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君子 jūnzǐ is a word/concept from the Chinese Confucean culture, which means "the person of virtue", it acts as a code of conduct. https://www.britannica.com/topic/junzi

In China today, this term is still often used, as attested (for instance) by the existence of another term constructed on it, 伪君子 wěijūnzǐ, 伪 wěi meaning 'fake'.

Some websites explain what 伪君子 means in plain terms "A 伪君子 wěijūnzǐ is someone who puts a veneer of morality on their immoral behavior." http://edu.iask.sina.com.cn/bdjx/6iqWuyyNIum.html (adapted DeepL translation)

Looking at my Japanese electronic dictionary, 君子 is recorded, and it is defined, in line with the Chinese word/concept as "man of virtue, wise man, (true) gentleman", indicating that this same word/concept exists in the Japanese language. Nonetheless, 君子 kunshi appears quite at the bottom of the entries for the kanji 君 kun, and only three sentence examples are given for 君子 kunshi.

The Wikipedia for the concept of 君子 jūnzǐ exists in English, Chinese, and 15 other languages, but not in Japanese.

Searching for the term 君子 kunshi on Japanese Google, it gives definitions by some dictionaries, explanations of 君子 as a Confucean concept, or kind of a webpage of products sent by a company called 六君子.

There is also the Japanese importation of the Chinese drama 君子盟 "A League of Nobleman".

That's pretty what I found.

And of course, the Japanese kanji 君 is used for "you" or "mr"/"ms".

Question:

Is the word/concept 君子 pervasive in the Japanese language?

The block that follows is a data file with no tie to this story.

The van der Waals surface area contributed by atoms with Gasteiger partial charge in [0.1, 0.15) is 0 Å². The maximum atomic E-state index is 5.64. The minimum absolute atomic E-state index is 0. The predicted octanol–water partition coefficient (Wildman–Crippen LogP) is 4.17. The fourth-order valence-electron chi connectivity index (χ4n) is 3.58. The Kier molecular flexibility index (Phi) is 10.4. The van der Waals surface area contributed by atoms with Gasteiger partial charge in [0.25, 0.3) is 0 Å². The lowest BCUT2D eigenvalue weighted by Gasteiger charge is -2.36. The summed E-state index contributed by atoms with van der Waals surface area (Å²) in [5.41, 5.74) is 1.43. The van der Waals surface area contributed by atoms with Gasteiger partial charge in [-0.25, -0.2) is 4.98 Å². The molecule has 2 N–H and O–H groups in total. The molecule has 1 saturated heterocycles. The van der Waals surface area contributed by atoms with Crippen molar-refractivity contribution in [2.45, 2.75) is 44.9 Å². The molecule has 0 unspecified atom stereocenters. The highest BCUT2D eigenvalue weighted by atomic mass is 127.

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    Note that the "you" sense of 君 is pronounced as kimi, not kun. Commented Feb 15 at 18:52
  • 1
    @EiríkrÚtlendi thank you, I corrected
    – Starckman
    Commented Feb 16 at 1:42

1 Answer 1

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The word 君子 is widely recognized as part of a few proverbs and set phrases:

Outside of these, this word is virtually nonexistent in contemporary Japanese culture. In everyday conversations and TV shows, Japanese people never use the word 君子 to discuss morality, manners, or someone's personality. (Of course this is unless they happen to be hardcore fans of 三国志 or Chinese philosophy and know many Chinese-origin proverbs.)

I suppose most people do not recognize this term beyond something like "a rare word that is probably related to Chinese history and used in some proverbs and such to denote a great or wise person".

The word for 伪君子 in Japanese is probably 偽善者.

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  • Are these proverbs containing 君子 (e.g. 君子危うきに近寄らず, 君子豹変す, 聖人君子) frequently used in Japanese?
    – Starckman
    Commented Feb 15 at 13:32
  • @Starckman They are not super common, but you can assume most (if not all) educated adults understand them.
    – naruto
    Commented Feb 15 at 13:35

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